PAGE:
Until now, he contends, the story of how "the best and the brightest" got it wrong in Vietnam has not been told. But David Halberstam, who applied that ironic phrase to his rendering of the tale 23 years ago, told it better in many ways than Mr. McNamara does now. So, too, did the Pentagon Papers, that huge trove of documents assembled at Mr. McNamara's behest when he first recognized a debt to history. The contemporary analyses in the papers, which were leaked to The Times in 1971, stand up so well that they now serve their patron as a major source.

What Mr. McNamara adds to the public record are some White House documents and tape transcripts revealing, most notably, his own agonized attempts in 1967 to persuade President Lyndon B. Johnson to stop sending more men to the slaughter: the Secretary of Defense who had come to tame the Pentagon with managerial wizardry ended up desperately begging for a fig leaf for withdrawal, in the form of a coalition that would inevitably give the Vietcong dominance in Saigon. Mr. McNamara says he does not know to this day whether he thus quit or was fired. "Maybe it was both."

But he left with a whimper, not a bang. So why speak out now? The main reason, he says, is that he has "grown sick at heart witnessing the cynicism and even contempt" with which so many Americans view their institutions and leaders. He knows how much Vietnam contributed to that disaffection; he would never deny the war's terrible damage. But he hopes to prove that the mistakes were "mostly honest," even if traceable to a ghastly ignorance of the Vietnamese people, culture and terrain, and the historical forces of that time.

Why should the rest of us relive his agony? Mr. McNamara, characteristically statistical, points to "11 major causes for our disaster in Vietnam" in a chapter called "The Lessons of Vietnam." But implicitly his book screams another lesson: Though cynicism and contempt for power are destructive of government, a respectful skepticism is essential, and rarely wrong.

BY delaying his war memoir so long, Mr. McNamara has greatly compounded the difficulty of his mission. Now that the Soviet Union lies in ruins and American corporations beg for business in China and Vietnam, no one under the age of 50 can be expected to fathom the fears and phobias of the 1960's to which he rightly ascribes the Indochina disaster. President Dwight D. Eisenhower, the most venerated American of the time, had taught -- and the Kennedy and Johnson teams never dared to doubt in time -- that if South Vietnam was "lost" to Communism, Laos, Cambodia, Thailand and Malaysia would fall like dominoes, imperiling India, Burma, Indonesia and the Philippines, if not also Japan, and emboldening the Russians and Chinese to extend Communist conquests by military force or subversion in ways that would sooner or later provoke a nuclear World War III, the very destruction of civilization.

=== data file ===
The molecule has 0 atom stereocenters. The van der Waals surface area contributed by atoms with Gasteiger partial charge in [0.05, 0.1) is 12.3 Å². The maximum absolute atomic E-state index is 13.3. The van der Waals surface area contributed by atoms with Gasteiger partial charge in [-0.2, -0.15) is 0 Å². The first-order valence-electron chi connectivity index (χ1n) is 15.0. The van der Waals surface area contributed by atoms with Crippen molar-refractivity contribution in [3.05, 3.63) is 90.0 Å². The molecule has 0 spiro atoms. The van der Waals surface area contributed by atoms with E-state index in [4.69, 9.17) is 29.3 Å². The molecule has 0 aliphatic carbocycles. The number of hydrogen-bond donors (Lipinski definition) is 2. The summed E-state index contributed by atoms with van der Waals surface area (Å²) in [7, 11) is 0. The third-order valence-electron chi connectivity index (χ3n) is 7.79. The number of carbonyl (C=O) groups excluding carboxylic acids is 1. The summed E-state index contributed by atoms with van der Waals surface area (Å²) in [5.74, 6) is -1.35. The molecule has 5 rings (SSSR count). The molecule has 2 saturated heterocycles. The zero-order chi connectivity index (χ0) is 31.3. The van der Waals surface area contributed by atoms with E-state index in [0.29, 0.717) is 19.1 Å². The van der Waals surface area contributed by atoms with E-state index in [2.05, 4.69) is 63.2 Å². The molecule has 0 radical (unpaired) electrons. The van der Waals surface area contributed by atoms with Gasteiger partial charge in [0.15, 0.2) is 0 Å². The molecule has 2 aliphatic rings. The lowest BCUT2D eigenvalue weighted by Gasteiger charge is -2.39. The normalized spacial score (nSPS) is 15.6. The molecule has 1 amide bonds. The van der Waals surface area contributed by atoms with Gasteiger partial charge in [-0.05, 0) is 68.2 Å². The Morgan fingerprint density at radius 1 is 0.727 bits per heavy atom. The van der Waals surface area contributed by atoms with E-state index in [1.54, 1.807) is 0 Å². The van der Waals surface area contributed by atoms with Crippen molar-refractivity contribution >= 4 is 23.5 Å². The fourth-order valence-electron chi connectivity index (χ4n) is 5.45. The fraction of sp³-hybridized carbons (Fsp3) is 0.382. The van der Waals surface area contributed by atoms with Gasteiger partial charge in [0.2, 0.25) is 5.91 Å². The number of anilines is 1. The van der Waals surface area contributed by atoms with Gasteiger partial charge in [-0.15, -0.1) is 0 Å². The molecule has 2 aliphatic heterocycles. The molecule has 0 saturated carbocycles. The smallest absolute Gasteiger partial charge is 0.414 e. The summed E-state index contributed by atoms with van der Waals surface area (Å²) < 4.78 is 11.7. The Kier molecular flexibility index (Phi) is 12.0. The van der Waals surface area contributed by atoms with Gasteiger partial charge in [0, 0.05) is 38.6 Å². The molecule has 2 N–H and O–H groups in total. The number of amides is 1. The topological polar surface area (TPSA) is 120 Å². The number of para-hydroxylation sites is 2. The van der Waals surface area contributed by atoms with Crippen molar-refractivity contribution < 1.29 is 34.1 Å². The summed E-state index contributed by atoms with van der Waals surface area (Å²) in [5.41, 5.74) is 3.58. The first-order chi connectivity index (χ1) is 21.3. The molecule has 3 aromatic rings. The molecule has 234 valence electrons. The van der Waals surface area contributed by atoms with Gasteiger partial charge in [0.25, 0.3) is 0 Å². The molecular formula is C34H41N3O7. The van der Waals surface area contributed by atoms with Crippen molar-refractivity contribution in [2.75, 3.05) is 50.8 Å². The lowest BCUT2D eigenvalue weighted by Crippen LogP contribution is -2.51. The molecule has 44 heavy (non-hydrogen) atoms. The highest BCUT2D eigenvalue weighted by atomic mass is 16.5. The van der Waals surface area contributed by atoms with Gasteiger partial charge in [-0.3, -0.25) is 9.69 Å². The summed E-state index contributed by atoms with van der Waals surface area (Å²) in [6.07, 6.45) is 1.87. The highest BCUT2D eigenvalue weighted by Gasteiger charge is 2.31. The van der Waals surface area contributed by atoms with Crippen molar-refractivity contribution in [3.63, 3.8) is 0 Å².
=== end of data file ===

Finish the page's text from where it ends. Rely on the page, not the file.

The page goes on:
Yes, that is how America's leaders spoke to each other and, all too persuasively, to the public. Mr. McNamara's book reminds us that they even repeated the litany in memos to their Presidents, to inoculate them against any temptation to retreat from Vietnam. And if all those dominoes were not cause enough, there were promises to be kept in order to preserve the value of America's other diplomatic threats and commitments.

Mr. McNamara and his generation came to power convinced that the "appeasement" of Nazi Germany -- the failure to block its early grasp for Europe's dominoes -- had led inevitably to a catastrophic World War II. Averting another such disaster, they were sure, required punishing anything resembling Communist aggression in its earliest stages, when the cost would be tolerable. That was their creed as they rebuilt Western Europe and stood toe to toe with the Soviet armies across Germany, fought to a bloody stalemate against China in Korea, threatened war over Berlin and risked war to force Soviet missiles out of Cuba. Thus "contained," the Soviets and Chinese took to endorsing "wars of liberation," thereby qualifying even distant uprisings as threats to American security. Mr. McNamara's first assignment from President John F. Kennedy was to augment America's nuclear power, whose use was unimaginable, with the forces and weapons they were sure would be needed to fight "conventional" wars.

From this bed of doctrine grew what Mr. McNamara considers his team's most fateful error: mistaking Ho Chi Minh's nationalist drive to unite Vietnam as the challenge of a monolithic Communist world. That misjudgment foreclosed any discussion of how an American withdrawal from Indochina could be made strategically tolerable. It even prevented analysis, before the plunge, of how high a price the commitment was worth. Mr. McNamara's dry rendering of those fateful tenets of containment fails to convey the passion with which they were embraced. And he mostly ignores their powerful resonance in domestic politics.

Kennedy, no less than Johnson, subscribed to these simplistic doctrines and the misjudgments they inspired, even though Mr. McNamara, without persuasive evidence, deems it "highly probable" that Kennedy would have pulled back from massive intervention in a second term. This presumes that had Kennedy lived, the same cast of senior officials would have avoided what Mr. McNamara describes as a second tier of error: the failure to live by the mantra that the battle in Vietnam was political, a fight for the "hearts and minds" of an abused peasantry, and that Americans could assist but never supplant the South Vietnamese.